EDITOR, Daily News:

Year 2020 enters a new way of life for everyone, thanks, if it’s the main factor, to COVID-19.

Residents may change out the bath towel more often and stock more soap; tissue flushed will remain the same into the system.

For Ketchikan, which hosts 1.2 million visitors, the need for more restrooms — and how the public will depend on supplies required: soap, toilet tissue, paper hand towels and toilet seat covers — will become 2020's biggest expense to city, merchants, attractions and CHARR members; and to island's waste-management systems. Cruise passenger head tax is a revenue resource to subsidize businesses and city for this expense.

Currently, all public restrooms offer the minimum dispensers for soap, seat covers and towels; and maybe up to three tissue holders. Tissue and seat covers can be flushed; paper hand towels will be tossed in a plastic garbage bag, along with hypodermic needles for lack of dispenser. Expect to see more disposable plastic gloves, face masks and sanitation products arriving with this population.

Janitorial service, whether conducted by employer and staff or through contracts, must be prepared to meet the demand, storage closet for supplies, work stoppage to replenish supplies, and sanitize for frequent use.

Electricity vs. waste management. Bundling and shipping waste paper products are already an expense we can hardly afford; now double that with the health crisis as visitors overuse paper products for precaution sake. What can the wastewater system expect from idiots flushing stuff down the toilet? Universal signage in all restrooms must be installed before May 1.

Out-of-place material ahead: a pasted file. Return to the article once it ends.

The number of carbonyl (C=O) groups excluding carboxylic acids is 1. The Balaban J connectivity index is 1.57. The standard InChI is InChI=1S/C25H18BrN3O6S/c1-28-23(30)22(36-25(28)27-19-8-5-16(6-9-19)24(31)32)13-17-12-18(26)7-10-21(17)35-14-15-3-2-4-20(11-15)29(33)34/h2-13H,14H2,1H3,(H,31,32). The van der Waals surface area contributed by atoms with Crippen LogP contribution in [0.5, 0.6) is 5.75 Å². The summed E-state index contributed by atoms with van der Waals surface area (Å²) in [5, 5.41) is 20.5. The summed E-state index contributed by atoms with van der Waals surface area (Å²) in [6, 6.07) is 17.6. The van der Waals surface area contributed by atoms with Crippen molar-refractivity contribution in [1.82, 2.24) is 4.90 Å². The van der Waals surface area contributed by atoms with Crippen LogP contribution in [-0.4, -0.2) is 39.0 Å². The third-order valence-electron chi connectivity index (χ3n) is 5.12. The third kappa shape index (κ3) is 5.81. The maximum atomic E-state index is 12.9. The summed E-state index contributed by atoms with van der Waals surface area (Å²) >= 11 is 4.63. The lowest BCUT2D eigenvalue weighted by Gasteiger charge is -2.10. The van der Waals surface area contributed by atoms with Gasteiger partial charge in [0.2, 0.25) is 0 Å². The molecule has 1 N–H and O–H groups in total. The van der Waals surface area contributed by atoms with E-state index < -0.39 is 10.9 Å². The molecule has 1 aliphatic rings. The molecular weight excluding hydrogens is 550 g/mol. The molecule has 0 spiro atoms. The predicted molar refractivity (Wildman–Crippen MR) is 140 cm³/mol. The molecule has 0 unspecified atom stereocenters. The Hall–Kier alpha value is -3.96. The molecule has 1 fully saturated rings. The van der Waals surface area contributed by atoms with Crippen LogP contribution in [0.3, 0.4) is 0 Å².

Air hand dryers, ranging from $400 to $1,500 plus electrical installation, may be a solution. I recommend all city facilities make hand dryers mandatory; businesses consider installation a cost of doing business and for the environment. Electricity increases offset paper products in landfill.

For all those who can't or won't, please install more tissue holders, hand towel and seat cover dispensers to avoid work stoppage to replenish. And lease — fear vs. fact — drugs are here to stay. Work with health organizations and install needle dispensers to collect and dispose of needles. If the community offers bags for dog poop, then we need dispensers for needles — both are a community health issue.

Much discussion about the need for more centrally located restrooms doesn't seem to get a quick solution or implementation: within the boardwalk of Creek Street, Berth 1, second location near Berth 2, along the waterfront promenade, Newtown and bus stop at The Plaza mall. The Stedman Loo is a great example of ready-made public toilet with current expense of $150,000 each. Those who installed The Loo have great praise on function without abuse. Not sure why city planners are budgeting one restroom at $1.5 million versus six mini-versions for $900,000, plus hook-up to KPU equals $1.5 million.

Guests are arriving in 60 days, and again we rush to find Band-Aids to fix this long-term problem.